Declan Lynch: In the valley of the long-lost women
The Abbey stifled the voices of women for a century, but it seems to have been noticed only now, writes Declan Lynch
One of the most startling documents we have seen for some time was the list of plays produced by our national theatre since 2006, and released last week by Waking The Feminists.
On the left there is a long list of the 97 plays written by men, and on the right there is a short list of the 11 plays written by women - with the dark little punchline that on closer examination, four of the eleven were written by Marina Carr.
And this is not 1936, it is 2006 and onwards, a time in which women have been otherwise doing quite well in certain areas, going to pubs on their own and so forth.
In this, as in many things, I turn to the words of James Baldwin: "Any writer, I suppose, feels that the world into which he was born is nothing less than a conspiracy against the cultivation of his talent."
Looking at that list, it would seem that the world into which "he" was born does not conspire against his talent to quite the same extent as the world into which "she" was born - and we might also note that even Baldwin, an openly gay black man who would have a profound understanding of exclusion and how it works, articulates this sense of universal unfairness only as it pertains to the male.
Now we could rattle off a few lines here about the world being a rough old place for anyone who writes anything, that maybe all those invisible women, for all sorts of reasons, were just not prepared to go through whatever the men went through to get a play on at the Abbey, and that the tormentors of that poor unfortunate Abbey majordomo Fiach MacConghail should just GET OVER IT - but giving out about "political correctness gone mad" and suchlike has become one of the defining features of the eejit in our culture, it would just be too boring, and it would only steer us away from the remarkable strangeness of this story.
For a start, it tells us much about the strangeness of the Abbey itself, which consciously or subconsciously, has been running a policy which has effectively stifled the voices of women for more than a century, with hardly anybody noticing this until about lunchtime last Tuesday.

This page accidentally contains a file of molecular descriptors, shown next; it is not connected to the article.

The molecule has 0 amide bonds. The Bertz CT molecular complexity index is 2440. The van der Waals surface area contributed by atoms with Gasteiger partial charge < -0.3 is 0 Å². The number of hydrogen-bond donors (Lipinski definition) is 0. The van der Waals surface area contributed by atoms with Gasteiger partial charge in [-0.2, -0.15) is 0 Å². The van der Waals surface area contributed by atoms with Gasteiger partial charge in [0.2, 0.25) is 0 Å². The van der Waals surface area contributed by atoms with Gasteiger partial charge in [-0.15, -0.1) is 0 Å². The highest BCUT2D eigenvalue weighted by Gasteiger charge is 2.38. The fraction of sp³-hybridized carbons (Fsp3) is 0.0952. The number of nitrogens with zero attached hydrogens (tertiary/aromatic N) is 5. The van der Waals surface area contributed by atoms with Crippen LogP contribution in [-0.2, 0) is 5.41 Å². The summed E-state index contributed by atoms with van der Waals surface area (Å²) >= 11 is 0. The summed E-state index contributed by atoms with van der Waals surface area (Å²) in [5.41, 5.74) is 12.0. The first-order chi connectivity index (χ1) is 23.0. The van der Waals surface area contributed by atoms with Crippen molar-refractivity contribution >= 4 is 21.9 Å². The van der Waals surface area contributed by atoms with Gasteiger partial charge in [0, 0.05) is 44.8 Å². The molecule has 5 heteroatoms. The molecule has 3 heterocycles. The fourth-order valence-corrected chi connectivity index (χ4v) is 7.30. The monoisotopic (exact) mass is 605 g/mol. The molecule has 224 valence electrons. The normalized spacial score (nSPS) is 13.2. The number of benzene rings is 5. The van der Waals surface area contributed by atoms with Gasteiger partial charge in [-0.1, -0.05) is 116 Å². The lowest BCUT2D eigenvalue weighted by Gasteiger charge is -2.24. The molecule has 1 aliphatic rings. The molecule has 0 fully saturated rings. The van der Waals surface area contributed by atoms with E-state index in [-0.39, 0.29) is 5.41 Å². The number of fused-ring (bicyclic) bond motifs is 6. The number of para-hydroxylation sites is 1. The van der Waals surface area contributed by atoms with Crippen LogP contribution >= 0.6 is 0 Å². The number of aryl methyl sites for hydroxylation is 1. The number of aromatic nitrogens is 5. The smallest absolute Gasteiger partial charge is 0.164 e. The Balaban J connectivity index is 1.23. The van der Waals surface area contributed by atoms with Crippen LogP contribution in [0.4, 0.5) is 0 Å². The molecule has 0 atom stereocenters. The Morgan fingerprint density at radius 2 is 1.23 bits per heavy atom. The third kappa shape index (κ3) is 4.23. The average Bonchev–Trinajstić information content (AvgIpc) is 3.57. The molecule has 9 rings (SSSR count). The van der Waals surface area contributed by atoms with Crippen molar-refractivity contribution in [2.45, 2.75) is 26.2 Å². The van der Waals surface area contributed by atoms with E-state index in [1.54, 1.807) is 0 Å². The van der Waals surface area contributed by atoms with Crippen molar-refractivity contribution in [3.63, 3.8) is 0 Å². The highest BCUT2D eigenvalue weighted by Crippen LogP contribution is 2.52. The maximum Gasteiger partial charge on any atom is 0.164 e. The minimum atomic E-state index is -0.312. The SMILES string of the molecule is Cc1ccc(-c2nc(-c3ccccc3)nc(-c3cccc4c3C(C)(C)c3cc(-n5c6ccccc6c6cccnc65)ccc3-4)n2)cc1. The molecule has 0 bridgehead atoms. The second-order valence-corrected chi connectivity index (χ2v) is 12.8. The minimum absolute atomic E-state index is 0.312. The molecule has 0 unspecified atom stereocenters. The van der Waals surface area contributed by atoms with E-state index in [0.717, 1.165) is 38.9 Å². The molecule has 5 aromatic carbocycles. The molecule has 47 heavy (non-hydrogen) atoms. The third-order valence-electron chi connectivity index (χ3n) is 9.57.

That this vision of a world without women writing plays in it should be given to us by our national theatre, an institution with a supposedly progressive cast of mind, is a disappointment for some.
But the fact that there have been so few complaints until now, or at least nothing on such an organised level, is the real killer.
It's almost as if nobody would be expecting any better anyway.
And then I think of those happy days when I first came to Dublin, when on any given night I could go to the Abbey Theatre, or I could go to the Baggot Inn or the Magnet or McGonagles, and invariably I would find myself in those places watching rock'n'roll bands, because that was where the true spirit of this young country was emerging.
Indeed it is a plain statement of fact that a man such as Charlie McGettigan, who tended bar and who booked the bands at the Baggot Inn, was a far more influential figure, and more of a force for good in our culture, than whoever might have been running the Abbey at that time.
So in an odd way, we hardly even noticed that this august establishment which was supposed to liberate us from backwardness by the transcendental power of drama, had a role for women which was not unlike that of the Church.
They would be permitted to engage in all sorts of useful but secondary functions - just as the Church would have women cleaning and cooking and decorating the chapel with flowers and raising money by holding Sales of Work, so the Abbey would have women as make-up assistants and costume designers and running the box office and even acting in the precious few important roles written for them, but they would never be allowed to say Mass, as such, except in cases of the most dire emergency.
And faced with such a forbidding monument, it seems that women's writing tended towards prose or even poetry, towards the novel and the short story, which would undoubtedly be banned if it was any good, but which they couldn't actually be stopped from doing.
For practical reasons also, when a woman was finished the important work of her day - the cooking, the cleaning, the rearing of many children - and she felt inclined to do a little bit of creative writing, it must have appeared easier to a Mary Lavin, for example, to throw together a short story than to engage in the far more collaborative procedure of writing a play for the Abbey, which, even in the unlikely event that it was accepted by someone such as Ernest Blythe, would require rehearsals and castings and which might well involve meeting various men wearing cravats.
Which would involve, essentially, leaving the house.
Indeed the advanced intelligence of women would always have detected a certain strain of bullshit in our national theatre, which is the small encouragement we can take from these discoveries.
Now is there anything else we may have overlooked?